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Connor Seabold hit hard by Blue Jays, but there were some positives from his second Major League start

BOSTON -- In need of a starter to begin their three-game series with the Blue Jays in Toronto, the Red Sox turned to prospect Connor Seabold on Monday night. It made perfect sense, since the 26-year-old has been cutting down batters in the minors with relative ease over the last two seasons.

Monday night was Seabold's second career Major League start, after he made his debut for Boston last September. He lasted only three innings his first time out, and was hoping for a much better turn on the mound Monday evening.

Unfortunately for him, he had to face one of the best lineups in the bigs. He quickly learned that the Toronto Blue Jays are no minor league lineup, as Seabold was hit hard for seven runs over his 4.2 innings in Boston's 7-2 loss Monday night.

Three of those hits left the yard, with George Springer, Vlad Guerrero Jr., and Matt Chapman all taking the righty deep.

"Kind of ran into a buzz saw," Seabold said after his outing.

Seabold felt the full force of the powerful Blue Jays lineup Monday night. Homers accounted for five of Toronto's seven runs, as the Jays took full advantage of any mistake that Seabold made.

Springer's solo shot with one out in the bottom of the third inning extended Toronto's lead to 2-0. After a Bo Bichette single, Guerrero Jr. sent a Seabold over the centerfield fence to make it a 4-0 game.

Seabold worked around a one-out double in the bottom of the fourth, striking out a pair to bring his K total to seven for the night. Each of his final three strikeouts came on his nasty changeup, which was Seabold's best pitch of the night. It made some of the best hitters in the game look silly at times.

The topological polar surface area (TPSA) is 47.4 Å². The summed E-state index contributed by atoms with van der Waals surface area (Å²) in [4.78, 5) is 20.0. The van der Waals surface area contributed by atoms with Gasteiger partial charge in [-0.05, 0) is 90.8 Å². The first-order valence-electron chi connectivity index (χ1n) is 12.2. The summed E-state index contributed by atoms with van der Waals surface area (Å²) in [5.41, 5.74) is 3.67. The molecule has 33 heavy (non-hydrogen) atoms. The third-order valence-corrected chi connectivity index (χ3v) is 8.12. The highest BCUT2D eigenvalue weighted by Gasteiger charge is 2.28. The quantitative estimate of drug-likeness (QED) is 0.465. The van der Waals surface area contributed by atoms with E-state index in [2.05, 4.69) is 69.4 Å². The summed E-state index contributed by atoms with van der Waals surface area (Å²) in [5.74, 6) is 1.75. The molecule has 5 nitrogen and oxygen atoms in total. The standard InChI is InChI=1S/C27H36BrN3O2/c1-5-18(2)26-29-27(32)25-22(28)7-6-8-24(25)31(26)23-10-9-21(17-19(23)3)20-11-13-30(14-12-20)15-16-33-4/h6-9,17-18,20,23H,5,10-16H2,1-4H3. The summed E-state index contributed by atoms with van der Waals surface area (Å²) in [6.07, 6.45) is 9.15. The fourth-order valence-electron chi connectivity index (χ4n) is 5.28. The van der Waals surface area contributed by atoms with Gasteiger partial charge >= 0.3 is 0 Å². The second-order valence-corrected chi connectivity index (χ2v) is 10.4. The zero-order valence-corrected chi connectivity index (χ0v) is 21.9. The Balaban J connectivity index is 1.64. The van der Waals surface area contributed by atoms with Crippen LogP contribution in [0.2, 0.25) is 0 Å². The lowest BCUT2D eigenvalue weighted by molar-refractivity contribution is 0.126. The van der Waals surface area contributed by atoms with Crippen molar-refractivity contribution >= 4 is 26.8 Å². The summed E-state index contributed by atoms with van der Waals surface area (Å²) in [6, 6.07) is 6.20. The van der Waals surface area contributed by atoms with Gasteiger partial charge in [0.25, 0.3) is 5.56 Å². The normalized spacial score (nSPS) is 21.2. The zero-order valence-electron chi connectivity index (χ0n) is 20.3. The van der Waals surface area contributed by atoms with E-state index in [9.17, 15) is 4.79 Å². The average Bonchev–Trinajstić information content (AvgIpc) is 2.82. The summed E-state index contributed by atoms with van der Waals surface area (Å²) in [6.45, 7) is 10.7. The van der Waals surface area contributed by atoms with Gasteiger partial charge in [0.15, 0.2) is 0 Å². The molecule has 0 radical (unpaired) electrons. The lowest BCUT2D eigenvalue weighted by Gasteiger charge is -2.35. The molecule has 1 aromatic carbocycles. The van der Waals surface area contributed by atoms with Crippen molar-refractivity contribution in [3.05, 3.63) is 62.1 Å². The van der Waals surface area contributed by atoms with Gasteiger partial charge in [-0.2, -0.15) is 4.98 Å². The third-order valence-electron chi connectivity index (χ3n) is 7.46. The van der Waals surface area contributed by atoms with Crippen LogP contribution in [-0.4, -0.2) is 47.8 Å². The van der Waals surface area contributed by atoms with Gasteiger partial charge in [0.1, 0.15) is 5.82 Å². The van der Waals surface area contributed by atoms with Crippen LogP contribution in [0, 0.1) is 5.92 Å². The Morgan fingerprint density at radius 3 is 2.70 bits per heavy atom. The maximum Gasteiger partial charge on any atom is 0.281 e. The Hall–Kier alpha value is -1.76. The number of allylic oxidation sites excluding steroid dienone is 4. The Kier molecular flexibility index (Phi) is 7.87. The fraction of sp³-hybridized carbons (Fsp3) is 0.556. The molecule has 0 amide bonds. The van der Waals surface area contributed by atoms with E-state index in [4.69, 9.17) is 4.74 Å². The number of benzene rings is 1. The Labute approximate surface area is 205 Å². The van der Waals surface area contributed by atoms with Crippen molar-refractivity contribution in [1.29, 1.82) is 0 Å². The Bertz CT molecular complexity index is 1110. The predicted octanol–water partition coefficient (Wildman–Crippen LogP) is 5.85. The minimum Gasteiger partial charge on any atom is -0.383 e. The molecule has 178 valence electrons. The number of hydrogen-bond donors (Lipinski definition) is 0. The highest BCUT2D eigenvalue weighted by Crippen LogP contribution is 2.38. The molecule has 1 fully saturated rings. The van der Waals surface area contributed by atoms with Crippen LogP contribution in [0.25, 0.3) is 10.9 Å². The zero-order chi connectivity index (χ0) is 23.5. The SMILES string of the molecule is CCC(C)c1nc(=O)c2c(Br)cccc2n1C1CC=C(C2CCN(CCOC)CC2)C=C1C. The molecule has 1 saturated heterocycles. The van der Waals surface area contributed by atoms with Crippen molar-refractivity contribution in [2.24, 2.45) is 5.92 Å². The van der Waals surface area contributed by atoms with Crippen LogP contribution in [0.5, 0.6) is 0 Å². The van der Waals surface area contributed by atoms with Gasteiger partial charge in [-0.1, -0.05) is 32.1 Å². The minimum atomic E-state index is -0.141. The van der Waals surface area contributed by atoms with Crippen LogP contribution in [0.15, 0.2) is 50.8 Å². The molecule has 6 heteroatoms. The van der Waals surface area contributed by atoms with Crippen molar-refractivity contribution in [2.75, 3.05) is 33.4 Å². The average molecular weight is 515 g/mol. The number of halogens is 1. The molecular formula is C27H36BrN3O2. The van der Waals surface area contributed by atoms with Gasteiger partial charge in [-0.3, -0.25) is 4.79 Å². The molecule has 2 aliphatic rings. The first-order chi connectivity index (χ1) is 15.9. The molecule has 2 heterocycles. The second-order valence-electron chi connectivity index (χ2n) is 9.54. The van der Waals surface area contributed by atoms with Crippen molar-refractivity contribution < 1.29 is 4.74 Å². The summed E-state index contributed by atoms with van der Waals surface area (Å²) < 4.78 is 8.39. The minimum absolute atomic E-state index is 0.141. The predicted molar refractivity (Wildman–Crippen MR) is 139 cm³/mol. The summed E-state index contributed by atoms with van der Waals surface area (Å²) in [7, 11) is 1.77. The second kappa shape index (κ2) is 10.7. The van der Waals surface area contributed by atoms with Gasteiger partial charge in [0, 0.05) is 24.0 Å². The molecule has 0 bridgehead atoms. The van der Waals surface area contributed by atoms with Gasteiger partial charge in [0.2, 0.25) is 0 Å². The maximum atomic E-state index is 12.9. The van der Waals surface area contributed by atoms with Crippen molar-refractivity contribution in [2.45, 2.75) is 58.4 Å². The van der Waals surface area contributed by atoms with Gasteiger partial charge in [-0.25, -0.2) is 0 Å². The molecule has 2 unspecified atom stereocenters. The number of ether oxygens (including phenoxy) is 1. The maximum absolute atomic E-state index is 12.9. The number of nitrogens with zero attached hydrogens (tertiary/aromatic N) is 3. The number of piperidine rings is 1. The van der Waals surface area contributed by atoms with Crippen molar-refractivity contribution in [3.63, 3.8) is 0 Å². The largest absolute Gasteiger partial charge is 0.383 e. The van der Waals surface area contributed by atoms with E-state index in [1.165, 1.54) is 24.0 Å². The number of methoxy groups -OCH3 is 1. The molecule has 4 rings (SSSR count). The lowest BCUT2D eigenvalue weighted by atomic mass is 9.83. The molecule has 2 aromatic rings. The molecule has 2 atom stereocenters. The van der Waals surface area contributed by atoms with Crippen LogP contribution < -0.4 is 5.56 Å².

Unfortunately, those same hitters were able to crush his other offerings. His fastball was just OK, hovering in the low 90s, and as Seabold described after the game, his slider was "MIA."

Given Boston's pitching situation -- with the team down starters Nathan Eovaldi and Garrett Whitlock because of injury and without closer Tanner Houck in Toronto due to his vaccination status -- Alex Cora stuck with Seabold to start the fifth inning. Under normal circumstances, with his team trailing 4-0, the Boston manager likely would have turned things over to his bullpen.

Seabold got Guerrero to fly out for the inning's first out, but then gave up a double to catcher Alejandro Kirk, who scored a few batters later on an RBI groundout by Lourdes Gurriel Jr. With two outs and one on, Seabold had a chance to get out of the inning without any further damage.

That didn't happen. Chapman launched an 89 MPH fastball to left for a two-run shot, ending Seabold's night.

The stat line looked pretty ugly, with Toronto collecting nine hits off the righty. But there were some positives from the outing, highlighted by Seabold's seven strikeouts. He also induced 21 swings and misses, an impressive number considering the opposition.

"There's some good hitters on that team, and to be able to do that against them, he's a good one," Cora said of the young starter. "It just happened that was the first one this year was against a tough team. He's a guy that we really like."

So there is plenty to build on with Seabold. But as he learned early, when you give Major League hitters something to hit, they're usually going to hit it hard.

"I made too many mistakes," he said. "The first few innings, I was able to limit it for the most part. Left one out over the plate with two strikes to Vlad. Gave Springer a first-pitch cookie, but I was able to keep it toned down for the most part. Then, fifth inning, I was out of gas, started making more mistakes, and they started capitalizing on it."

Lesson learned for the righty, who hopes he gets a chance to bounce back in the near future.

"There aren't many holes in that lineup and that is the reality of any major league team," said Seabold. "You just have to adapt to that. Hopefully, I get more opportunities and make the most of them. Hopefully, get better from here."

We'll see if that happens soon, or if Seabold has to wait to get another shot on a Major League mound. An off day on Thursday gives Cora the option to go with a four-man rotation over the next week, and there's a chance that Whitlock will be back in the mix at that point.

Seabold may have to wait for another shot in the Majors, but at least he's taking a valuable lesson back to Triple-A.

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